My mindset last night when I wrote this was coming from overall disappointment in the franchise, not in the particular picks. While I would've gone with Blair, I don't want to come across as one of the types who thinks he can scout this draft because he read what other people scouted. That said, it's still a headscratcher that they couldn't use #26 on Blair. Even if Blair did get obese and his legs fell off and ultimately had a Mike Sweetney-esque career, that's still solid value for a 26th overall pick...with a chance that it'd turn out much much better.
Say a consolidation trade for another starter happens (and clearly some are being given away around the leage). Gibson is a high-floor frontcourt player (practically already a vet at 24) who can hopefully soak up some minutes if the roster is depleted. Johnson projects to be the kind of 'power three' that the Bulls don't have, and certainly they could use depth at the SF/PF position, with Tim Thomas and Linton Johnson taking that role to end last season. I wonder how quickly Johnson can be ready (or at least how quickly at least some of his contributions can be ready, if not the whole package), but this analysis at least gives some credence to him being worth a shot. And if Tyrus indeed goes in a trade, it won't be the worst thing to have a replacement 'project'.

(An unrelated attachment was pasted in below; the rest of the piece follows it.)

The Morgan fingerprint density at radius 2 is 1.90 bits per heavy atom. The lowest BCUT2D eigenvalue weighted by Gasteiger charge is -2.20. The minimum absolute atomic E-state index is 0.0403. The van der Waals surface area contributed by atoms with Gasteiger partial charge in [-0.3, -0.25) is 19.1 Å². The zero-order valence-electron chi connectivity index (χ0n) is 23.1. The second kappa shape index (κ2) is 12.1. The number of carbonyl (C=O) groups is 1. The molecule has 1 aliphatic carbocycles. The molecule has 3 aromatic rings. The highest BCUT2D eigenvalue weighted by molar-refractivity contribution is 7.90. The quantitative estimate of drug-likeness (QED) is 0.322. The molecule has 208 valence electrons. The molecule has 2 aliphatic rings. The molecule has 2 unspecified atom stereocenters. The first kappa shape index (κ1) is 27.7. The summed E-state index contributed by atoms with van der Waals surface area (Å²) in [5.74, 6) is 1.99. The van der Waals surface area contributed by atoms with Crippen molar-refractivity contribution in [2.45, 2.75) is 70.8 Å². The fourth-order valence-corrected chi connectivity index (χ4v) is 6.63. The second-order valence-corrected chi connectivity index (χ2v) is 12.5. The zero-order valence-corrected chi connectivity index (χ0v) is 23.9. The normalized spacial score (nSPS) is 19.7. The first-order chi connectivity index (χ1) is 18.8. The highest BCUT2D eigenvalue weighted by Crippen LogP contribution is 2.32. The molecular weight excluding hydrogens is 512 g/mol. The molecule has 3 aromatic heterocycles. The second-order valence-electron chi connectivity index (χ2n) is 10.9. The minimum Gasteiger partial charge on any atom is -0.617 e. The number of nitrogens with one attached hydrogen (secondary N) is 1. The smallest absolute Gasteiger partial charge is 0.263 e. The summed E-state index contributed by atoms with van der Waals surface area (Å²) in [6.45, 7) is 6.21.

But if this is just the start of a season-long 'stay the course', it stinks. Getting two more players on rookie deals could just mean cost-cutting. Sorry: 'rebuilding'. And KC Johnson floats this alarming subtext:
The addition of two forwards brings into question the future of Tyrus Thomas, whose window to extend his rookie contract opens July 1. Historically, the Bulls have been reluctant to extend rookie contracts in the first summer of eligibility, and adding Johnson and Gibson crowds the frontcourt further.
Ah yes, lets already get Organizational leverage against the soon-to-be 23 year old just in case he actually wants to be paid soon. Or maybe they'll just dump him and sell Johnson to us as another Thomas.
(And the Bulls never extend deals early , unless you're Kirk Hinrich. Or maybe they'll offer an early extension to you and bash you if you don't sign it...whichever.)
So is this the plan? Figure you have Derrick Rose, no need to try and win right away (again, despite the unprecendeted position of strength the Bulls are in compared to the rest of the league) and get more rookies, more cheap contracts. Not only will Ben Gordon be allowed to walk, they already have to plan for a hardball negotation with Tyrus Thomas a year in advance?
I don't think the picks on Thursday in and of themselves indicate either way which direction the Bulls are going this offseason. But at the very least it took away an opportunity of the 'big trade' route: there's only one draft night. July 1st will prove to be another chance.
But to be honest, if the plan all along was to simply hold back, ride that magical playoff loss into another average season, and pick up a couple rookies along the way in case existing players are let go...it's really nothing against Johnson and Gibson: I wouldn't have cared who was taken at either spot. It's too long a time until July 2010, and plenty of other teams with real ambition aren't staying so content.